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    The presence of a central baryonic potential can have a significant impact on the gravothermal evolution of self-interacting dark matter (SIDM) haloes. We extend a semi-analytical fluid model to incorporate the influence of a static baryonic potential and calibrate it using controlled N-body simulations. We construct benchmark scenarios with varying baryon concentrations and different SIDM models, including constant and velocity-dependent self-interacting cross-sections. The presence of the baryonic potential induces changes in SIDM halo properties, including central density, core size, and velocity dispersion, and it accelerates the halo’s evolution in both expansion and collapse phases. Furthermore, we observe a quasi-universality in the gravothermal evolution of SIDM haloes with the baryonic potential, resembling a previously known feature in the absence of the baryons. By appropriately rescaling the physical quantities that characterize the SIDM haloes, the evolution of all our benchmark cases exhibits remarkable similarity. Our findings offer a framework for testing SIDM predictions using observations of galactic systems where baryons play a significant dynamical role.

  2. Free, publicly-accessible full text available December 1, 2023
  3. Abstract

    We analyze circular velocity profiles of seven ultradiffuse galaxies (UDGs) that are isolated and gas-rich. Assuming that the dark matter halos of these UDGs have a Navarro–Frenk–White (NFW) density profile or a Read density profile (which allows for constant-density cores), the inferred halo concentrations are systematically lower than the cosmological median, even as low as −0.6 dex (about 5σaway) in some cases. Alternatively, similar fits can be obtained with a density profile that scales roughly as 1/r2for radii larger than a few kiloparsecs. Both solutions require the radius where the halo circular velocity peaks (Rmax) to be much larger than the median expectation. Surprisingly, we find an overabundance of such large-Rmaxhalos in the IllustrisTNG dark-matter-only simulations compared to the Gaussian expectation. These halos form late and have higher spins compared to median halos of similar masses. The inner densities of the most extreme among these late-forming halos are higher than their NFW counterparts, leading to a ∼1/r2density profile. However, the two well-resolved UDGs in our sample strongly prefer lower dark matter densities in the center than the simulated ones. Comparing to IllustrisTNG hydrodynamical simulations, we also find a tension in getting both lowmore »enough circular velocities and high enough halo mass to accommodate the measurements. Our results indicate that the gas-rich UDGs present a significant challenge for galaxy formation models.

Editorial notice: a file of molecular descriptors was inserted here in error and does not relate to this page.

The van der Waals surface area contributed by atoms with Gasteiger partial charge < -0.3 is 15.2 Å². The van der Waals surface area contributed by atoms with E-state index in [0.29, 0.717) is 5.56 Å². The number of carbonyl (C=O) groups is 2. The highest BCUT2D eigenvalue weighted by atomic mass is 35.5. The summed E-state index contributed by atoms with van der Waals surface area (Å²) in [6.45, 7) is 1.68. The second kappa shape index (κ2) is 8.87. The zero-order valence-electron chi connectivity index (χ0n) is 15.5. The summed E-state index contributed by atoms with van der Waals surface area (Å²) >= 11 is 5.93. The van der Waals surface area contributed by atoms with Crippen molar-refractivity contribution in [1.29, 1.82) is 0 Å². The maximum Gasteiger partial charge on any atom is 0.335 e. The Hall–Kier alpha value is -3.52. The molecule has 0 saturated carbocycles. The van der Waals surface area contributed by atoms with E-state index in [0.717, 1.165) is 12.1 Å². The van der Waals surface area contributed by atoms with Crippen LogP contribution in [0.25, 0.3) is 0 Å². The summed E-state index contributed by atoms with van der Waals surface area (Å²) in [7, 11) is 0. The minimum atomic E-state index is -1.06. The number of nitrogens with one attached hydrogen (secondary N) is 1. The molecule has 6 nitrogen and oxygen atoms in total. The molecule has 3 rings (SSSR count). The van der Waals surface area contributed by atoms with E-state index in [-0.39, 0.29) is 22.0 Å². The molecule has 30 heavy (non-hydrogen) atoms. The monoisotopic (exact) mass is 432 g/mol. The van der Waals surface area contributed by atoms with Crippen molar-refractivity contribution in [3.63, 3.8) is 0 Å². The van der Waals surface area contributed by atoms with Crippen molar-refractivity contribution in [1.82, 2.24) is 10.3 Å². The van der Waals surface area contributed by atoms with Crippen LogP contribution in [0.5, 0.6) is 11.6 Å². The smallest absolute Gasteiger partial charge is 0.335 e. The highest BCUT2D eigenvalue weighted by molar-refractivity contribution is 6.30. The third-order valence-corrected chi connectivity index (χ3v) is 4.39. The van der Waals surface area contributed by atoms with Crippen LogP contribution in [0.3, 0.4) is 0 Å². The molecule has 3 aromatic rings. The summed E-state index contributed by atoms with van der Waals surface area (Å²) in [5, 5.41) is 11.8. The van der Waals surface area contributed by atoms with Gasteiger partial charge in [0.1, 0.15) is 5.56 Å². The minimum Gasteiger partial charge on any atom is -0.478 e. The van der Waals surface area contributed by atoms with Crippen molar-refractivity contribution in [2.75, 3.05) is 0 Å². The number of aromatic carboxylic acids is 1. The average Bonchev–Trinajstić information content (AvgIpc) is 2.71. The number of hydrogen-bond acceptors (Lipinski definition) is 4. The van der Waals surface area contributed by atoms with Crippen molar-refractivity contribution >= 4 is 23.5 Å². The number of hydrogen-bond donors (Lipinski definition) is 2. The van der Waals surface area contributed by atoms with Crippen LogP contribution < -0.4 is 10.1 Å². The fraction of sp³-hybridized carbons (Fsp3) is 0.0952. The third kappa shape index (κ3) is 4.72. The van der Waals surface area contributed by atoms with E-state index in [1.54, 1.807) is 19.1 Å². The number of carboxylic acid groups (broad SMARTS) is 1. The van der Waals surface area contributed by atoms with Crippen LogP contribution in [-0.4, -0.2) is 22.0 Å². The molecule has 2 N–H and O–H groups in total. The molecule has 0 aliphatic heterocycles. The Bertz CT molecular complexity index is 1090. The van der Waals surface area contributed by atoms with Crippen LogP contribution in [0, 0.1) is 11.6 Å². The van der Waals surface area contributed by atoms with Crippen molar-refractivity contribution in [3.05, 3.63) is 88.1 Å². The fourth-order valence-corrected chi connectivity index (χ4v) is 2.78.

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    We point out an anticorrelation between the central dark matter (DM) densities of the bright Milky Way dwarf spheroidal galaxies (dSphs) and their orbital pericenter distances inferred from Gaia data. The dSphs that have not come close to the Milky Way centre (like Fornax, Carina and Sextans) are less dense in DM than those that have come closer (like Draco and Ursa Minor). The same anticorrelation cannot be inferred for the ultrafaint dSphs due to large scatter, while a trend that dSphs with more extended stellar distributions tend to have lower DM densities emerges with ultrafaints. We discuss how these inferences constrain proposed solutions to the Milky Way’s too-big-to-fail problem and provide new clues to decipher the nature of DM.